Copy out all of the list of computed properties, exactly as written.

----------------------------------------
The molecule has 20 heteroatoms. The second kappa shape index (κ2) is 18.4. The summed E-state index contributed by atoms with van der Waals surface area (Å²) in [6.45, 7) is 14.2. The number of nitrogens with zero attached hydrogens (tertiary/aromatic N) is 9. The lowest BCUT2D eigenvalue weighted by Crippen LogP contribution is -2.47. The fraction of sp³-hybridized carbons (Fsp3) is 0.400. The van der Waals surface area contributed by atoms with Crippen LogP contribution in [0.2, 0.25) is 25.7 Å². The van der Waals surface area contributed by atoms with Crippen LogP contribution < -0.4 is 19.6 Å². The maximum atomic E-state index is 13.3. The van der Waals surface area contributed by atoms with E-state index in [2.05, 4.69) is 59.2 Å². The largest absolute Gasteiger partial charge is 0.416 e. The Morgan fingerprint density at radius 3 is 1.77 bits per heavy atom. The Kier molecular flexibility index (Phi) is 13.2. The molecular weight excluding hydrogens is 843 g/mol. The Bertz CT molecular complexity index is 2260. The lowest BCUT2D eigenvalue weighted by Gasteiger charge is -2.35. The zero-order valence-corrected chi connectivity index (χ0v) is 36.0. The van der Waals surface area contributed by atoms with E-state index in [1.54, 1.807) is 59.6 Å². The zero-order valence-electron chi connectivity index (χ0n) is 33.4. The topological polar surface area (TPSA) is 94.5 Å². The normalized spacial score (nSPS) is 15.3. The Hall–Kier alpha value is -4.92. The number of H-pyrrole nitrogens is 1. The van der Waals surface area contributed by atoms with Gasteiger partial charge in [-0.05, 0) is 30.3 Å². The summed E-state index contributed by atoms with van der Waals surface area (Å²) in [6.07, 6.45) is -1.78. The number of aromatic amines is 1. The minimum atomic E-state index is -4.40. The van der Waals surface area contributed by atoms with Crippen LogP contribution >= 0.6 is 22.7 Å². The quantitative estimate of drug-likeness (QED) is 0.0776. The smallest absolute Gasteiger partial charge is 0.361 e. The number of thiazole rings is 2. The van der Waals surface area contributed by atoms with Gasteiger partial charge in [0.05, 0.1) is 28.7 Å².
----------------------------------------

The molecule has 20 heteroatoms. The second kappa shape index (κ2) is 18.4. The summed E-state index contributed by atoms with van der Waals surface area (Å²) in [6.45, 7) is 14.2. The number of nitrogens with zero attached hydrogens (tertiary/aromatic N) is 9. The lowest BCUT2D eigenvalue weighted by Crippen LogP contribution is -2.47. The fraction of sp³-hybridized carbons (Fsp3) is 0.400. The van der Waals surface area contributed by atoms with Crippen LogP contribution in [0.2, 0.25) is 25.7 Å². The van der Waals surface area contributed by atoms with Crippen LogP contribution < -0.4 is 19.6 Å². The maximum atomic E-state index is 13.3. The van der Waals surface area contributed by atoms with E-state index in [2.05, 4.69) is 59.2 Å². The largest absolute Gasteiger partial charge is 0.416 e. The Morgan fingerprint density at radius 3 is 1.77 bits per heavy atom. The Kier molecular flexibility index (Phi) is 13.2. The molecular weight excluding hydrogens is 843 g/mol. The Bertz CT molecular complexity index is 2260. The lowest BCUT2D eigenvalue weighted by Gasteiger charge is -2.35. The zero-order valence-corrected chi connectivity index (χ0v) is 36.0. The van der Waals surface area contributed by atoms with E-state index in [1.54, 1.807) is 59.6 Å². The zero-order valence-electron chi connectivity index (χ0n) is 33.4. The topological polar surface area (TPSA) is 94.5 Å². The normalized spacial score (nSPS) is 15.3. The Hall–Kier alpha value is -4.92. The number of H-pyrrole nitrogens is 1. The van der Waals surface area contributed by atoms with Gasteiger partial charge in [-0.05, 0) is 30.3 Å². The summed E-state index contributed by atoms with van der Waals surface area (Å²) in [6.07, 6.45) is -1.78. The number of aromatic amines is 1. The minimum atomic E-state index is -4.40. The van der Waals surface area contributed by atoms with Crippen LogP contribution >= 0.6 is 22.7 Å². The quantitative estimate of drug-likeness (QED) is 0.0776. The smallest absolute Gasteiger partial charge is 0.361 e. The number of thiazole rings is 2. The van der Waals surface area contributed by atoms with Gasteiger partial charge in [0.05, 0.1) is 28.7 Å².